5. Kings Island, Ohio
- Located 24 miles northeast of Cincinnati in Mason, Ohio, Kings Island is the largest amusement park in the Midwest.
- A single-day ticket that’s good on weekends is $46 when purchased online, and a combo ticket that includes Cedar Point access costs about $65. Season passes run from $111 to $204.
- Parking is $18 but free with some season passes.
- An all-day dining plan costs about $30 per guest.
- A family looking to stay at The Great Wolf Lodge in mid-June can expect to spend about $299 per night. Local hotels offer rooms from $66 per night for the same dates.
Kings Island guests can visit the Soak City Waterpark, which features the brand-new Tropical Plunge ride. Along with six slides reaching a height of seven stories, the Plunge has a floor that drops away.
6. Schlitterbahn, Texas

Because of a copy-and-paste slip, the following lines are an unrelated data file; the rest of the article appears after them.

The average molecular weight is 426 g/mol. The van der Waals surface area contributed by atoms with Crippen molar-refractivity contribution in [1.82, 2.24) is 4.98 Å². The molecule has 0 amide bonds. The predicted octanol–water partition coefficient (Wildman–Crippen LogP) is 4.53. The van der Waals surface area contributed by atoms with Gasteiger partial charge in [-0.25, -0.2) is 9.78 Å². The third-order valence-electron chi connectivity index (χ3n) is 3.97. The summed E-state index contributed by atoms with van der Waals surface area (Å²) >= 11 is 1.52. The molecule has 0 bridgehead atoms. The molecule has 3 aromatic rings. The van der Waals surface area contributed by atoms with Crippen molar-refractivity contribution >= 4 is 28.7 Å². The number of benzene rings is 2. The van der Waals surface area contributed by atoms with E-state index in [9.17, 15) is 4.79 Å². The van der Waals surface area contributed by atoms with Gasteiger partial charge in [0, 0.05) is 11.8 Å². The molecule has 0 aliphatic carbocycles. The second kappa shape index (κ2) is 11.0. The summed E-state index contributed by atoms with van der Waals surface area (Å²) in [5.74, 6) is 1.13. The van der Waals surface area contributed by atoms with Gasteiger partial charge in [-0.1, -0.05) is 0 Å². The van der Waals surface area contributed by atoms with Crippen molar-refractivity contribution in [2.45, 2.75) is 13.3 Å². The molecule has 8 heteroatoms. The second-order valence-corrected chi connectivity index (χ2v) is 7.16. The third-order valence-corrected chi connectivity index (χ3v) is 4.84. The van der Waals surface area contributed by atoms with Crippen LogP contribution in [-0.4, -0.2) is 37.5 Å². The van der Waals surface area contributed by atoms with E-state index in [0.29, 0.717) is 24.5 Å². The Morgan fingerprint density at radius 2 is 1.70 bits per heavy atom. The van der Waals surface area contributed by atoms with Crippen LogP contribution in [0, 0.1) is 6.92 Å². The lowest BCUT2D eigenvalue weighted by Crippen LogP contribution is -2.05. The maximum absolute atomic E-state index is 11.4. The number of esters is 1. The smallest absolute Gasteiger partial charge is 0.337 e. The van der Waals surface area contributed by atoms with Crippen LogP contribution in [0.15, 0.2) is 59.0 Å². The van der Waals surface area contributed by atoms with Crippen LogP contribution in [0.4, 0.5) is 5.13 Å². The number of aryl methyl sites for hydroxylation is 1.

- Schlitterbahn Waterparks & Resorts are located in New Braunfels, South Padre Island, Corpus Christi and Galveston Island, Texas, along with Kansas City, Kan.
- An all-day ticket to the New Braunfels park costs around $50 for adults and $39 for children over the age of 2. However, visitors can buy online and save up to $12 per ticket.
- Parking is free.
- The restaurant prices are not published on the website, but guests can purchase food and drink bands to score discounts. The park also invites visitors to pack their own picnic lunches.
- A family can stay at The Riverbend Cabins in late July for around $511.
Schlitterbahn in New Braunfels features the Master Blaster uphill water coaster, which was voted the best water ride in the U.S. on multiple occasions, along with plenty of lazy rivers and heated pools for relaxing.
7. Universal Studios, Florida
- Universal Studios theme parks are found in Orlando, Fla., Hollywood, Calif., Japan and Singapore.
- At the Orlando location, a one-day ticket including admission to the World of Harry Potter is $155 for adults and $150 for children. For Universal access only, a ticket costs $105 for adults and $100 for children.
- Parking is $20 a day.
- Discounted dining options are available from about $14 to $22 per person.